The government Tuesday said protests against the Citizenship (Amendment) Bill in the Northeast were happening due to certain "misplaced apprehensions" about the proposed legislation, that has been passed by Lok Sabha and awaits approval of the Upper House of Parliament.
Union Minister of State for Home Kiren Rijiju said in Lok Sabha that political leaders from Northeastern states, including some chief ministers, have met Union Home Minister Rajnath Singh on various issues related to the region, including the Citizenship (Amendment) Bill and its provisions have been clarified to them. "The Citizenship (Amendment) Bill, 2019 was passed by the Lok Sabha in the Winter Session of the Parliament.
There are reports of some protests due to certain misplaced apprehensions about the Bill," he said in a written reply to a question. Rijiju said the Centre has also apprised representatives of the Northeastern states about the steps taken to preserve the cultural, social and linguistic identity and heritage of people region. A high level committee to examine effectiveness of actions taken since 1985 to implement Clause 6 of the Assam Accord has already been constituted, he said.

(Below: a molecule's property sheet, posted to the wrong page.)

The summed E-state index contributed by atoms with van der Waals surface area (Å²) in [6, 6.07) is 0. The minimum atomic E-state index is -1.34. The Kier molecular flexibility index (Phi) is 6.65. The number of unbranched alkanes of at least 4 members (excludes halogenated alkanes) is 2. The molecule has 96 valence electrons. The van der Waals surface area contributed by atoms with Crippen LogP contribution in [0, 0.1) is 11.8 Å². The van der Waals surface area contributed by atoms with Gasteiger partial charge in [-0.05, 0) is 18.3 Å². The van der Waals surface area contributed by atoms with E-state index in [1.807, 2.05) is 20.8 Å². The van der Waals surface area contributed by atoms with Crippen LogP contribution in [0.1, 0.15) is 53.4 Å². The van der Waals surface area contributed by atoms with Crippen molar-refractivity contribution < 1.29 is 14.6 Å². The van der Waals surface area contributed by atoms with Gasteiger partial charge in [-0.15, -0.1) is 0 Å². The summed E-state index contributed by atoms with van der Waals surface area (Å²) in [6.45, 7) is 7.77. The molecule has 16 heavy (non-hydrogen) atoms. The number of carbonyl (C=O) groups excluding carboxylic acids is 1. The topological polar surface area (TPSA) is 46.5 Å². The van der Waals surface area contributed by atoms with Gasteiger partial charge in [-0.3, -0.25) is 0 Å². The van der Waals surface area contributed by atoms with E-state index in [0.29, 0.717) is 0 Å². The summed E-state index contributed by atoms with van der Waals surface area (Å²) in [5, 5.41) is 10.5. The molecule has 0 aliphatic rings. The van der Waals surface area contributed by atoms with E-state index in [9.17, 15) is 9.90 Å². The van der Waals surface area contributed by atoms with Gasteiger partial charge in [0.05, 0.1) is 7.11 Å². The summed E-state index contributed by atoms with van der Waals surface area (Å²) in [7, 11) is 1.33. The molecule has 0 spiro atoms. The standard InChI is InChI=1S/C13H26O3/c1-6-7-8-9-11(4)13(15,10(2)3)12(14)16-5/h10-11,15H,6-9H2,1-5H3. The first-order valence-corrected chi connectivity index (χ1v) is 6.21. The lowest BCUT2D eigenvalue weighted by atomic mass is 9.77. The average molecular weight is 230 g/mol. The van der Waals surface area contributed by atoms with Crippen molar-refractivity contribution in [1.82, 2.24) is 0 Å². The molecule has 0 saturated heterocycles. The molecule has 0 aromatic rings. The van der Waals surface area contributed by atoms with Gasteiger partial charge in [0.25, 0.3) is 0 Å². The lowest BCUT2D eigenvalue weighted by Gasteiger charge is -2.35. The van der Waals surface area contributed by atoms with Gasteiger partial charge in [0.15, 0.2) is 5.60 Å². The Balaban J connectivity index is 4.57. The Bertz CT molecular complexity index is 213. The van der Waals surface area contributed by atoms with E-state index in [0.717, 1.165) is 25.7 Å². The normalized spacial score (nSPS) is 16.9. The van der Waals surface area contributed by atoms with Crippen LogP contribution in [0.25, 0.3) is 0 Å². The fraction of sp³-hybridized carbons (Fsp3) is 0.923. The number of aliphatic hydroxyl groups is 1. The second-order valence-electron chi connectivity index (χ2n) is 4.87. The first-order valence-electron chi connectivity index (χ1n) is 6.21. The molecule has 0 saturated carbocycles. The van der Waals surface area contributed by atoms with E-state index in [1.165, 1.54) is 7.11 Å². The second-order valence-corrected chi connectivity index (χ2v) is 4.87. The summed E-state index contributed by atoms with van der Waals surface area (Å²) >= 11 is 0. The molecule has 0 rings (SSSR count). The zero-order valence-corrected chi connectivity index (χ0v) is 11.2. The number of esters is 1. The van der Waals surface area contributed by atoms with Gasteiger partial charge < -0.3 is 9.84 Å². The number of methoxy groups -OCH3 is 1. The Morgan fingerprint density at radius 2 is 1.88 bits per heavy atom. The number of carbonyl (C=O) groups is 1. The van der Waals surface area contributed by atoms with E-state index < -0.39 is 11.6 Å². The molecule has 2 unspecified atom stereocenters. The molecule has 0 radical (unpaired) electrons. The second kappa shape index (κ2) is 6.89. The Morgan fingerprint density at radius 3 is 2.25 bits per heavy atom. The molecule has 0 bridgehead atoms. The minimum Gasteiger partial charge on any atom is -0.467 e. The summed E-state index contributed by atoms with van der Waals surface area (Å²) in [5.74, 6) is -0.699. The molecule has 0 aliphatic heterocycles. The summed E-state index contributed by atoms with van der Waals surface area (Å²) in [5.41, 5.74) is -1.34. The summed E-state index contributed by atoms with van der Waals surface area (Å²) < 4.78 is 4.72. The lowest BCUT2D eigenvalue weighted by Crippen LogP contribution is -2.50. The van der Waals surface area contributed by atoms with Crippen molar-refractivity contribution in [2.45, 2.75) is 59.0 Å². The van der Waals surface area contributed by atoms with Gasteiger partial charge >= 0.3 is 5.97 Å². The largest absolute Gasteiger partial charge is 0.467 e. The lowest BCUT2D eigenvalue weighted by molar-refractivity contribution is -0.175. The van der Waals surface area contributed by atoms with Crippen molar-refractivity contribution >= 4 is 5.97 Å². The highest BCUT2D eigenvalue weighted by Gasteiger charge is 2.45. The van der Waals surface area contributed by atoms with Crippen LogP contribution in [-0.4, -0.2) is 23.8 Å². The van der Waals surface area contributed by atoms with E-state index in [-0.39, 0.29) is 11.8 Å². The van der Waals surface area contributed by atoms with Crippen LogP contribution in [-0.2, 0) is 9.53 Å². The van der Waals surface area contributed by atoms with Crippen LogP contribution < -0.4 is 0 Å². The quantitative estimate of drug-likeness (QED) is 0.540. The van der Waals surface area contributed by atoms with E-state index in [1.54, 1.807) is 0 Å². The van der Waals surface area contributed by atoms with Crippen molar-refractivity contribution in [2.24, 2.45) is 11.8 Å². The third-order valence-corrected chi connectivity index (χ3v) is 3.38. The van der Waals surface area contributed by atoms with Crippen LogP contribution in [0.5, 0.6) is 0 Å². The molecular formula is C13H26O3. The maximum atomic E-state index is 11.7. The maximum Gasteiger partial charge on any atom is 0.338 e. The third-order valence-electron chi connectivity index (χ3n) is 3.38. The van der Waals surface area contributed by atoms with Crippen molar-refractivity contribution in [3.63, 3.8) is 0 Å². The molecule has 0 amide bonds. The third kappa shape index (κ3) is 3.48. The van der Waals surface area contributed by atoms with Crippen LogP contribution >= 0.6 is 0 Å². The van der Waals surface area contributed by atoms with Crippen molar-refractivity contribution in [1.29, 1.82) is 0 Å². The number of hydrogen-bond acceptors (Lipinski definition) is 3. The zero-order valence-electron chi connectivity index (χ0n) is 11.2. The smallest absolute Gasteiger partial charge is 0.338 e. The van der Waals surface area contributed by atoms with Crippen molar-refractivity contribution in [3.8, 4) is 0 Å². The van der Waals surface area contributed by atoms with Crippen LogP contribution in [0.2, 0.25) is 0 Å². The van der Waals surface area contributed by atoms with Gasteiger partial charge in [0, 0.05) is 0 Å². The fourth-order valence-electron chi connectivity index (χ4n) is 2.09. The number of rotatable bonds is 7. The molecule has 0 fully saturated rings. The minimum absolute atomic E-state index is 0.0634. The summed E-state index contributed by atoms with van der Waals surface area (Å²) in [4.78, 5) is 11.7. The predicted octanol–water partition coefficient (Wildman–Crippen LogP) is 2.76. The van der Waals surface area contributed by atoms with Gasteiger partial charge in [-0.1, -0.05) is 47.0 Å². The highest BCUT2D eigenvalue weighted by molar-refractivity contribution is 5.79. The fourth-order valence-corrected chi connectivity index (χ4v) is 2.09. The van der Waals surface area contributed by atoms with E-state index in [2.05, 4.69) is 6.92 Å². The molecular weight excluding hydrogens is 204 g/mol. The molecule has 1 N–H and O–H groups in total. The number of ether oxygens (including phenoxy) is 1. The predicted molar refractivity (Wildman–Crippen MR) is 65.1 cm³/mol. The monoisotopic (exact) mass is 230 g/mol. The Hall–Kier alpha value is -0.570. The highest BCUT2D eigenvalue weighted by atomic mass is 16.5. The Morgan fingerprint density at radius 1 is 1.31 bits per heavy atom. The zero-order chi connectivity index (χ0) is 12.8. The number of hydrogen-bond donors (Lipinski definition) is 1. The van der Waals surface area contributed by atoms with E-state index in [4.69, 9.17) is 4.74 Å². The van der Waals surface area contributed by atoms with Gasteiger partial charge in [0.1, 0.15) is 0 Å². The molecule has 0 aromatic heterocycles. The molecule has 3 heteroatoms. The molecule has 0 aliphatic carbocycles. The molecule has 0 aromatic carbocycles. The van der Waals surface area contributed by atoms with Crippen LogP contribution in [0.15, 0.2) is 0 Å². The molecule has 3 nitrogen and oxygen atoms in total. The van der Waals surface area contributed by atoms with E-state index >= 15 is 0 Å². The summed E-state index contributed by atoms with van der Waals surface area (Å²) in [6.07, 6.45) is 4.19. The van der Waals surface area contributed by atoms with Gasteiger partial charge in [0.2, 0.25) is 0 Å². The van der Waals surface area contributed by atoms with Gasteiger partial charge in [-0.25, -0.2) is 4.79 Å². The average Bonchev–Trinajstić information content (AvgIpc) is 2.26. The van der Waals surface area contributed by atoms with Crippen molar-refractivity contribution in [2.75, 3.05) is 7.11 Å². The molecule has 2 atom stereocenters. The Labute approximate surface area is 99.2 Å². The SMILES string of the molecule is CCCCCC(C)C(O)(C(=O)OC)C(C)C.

The government has also introduced a bill for amendment to Article 280 and the Sixth Schedule to the Constitution of India for improving financial resources and administrative powers of Autonomous District Councils of Assam, Meghalaya, Mizoram and Tripura to fulfil longstanding aspirations of tribal people of these states, he said.
The Citizenship Amendment Bill allows according Indian citizenship to Hindus, Jains, Christians, Sikhs, Buddhists and Parsis from Bangladesh, Pakistan and Afghanistan after seven years of residence in India instead of 12 years, which is the norm currently, even if they do not possess any document.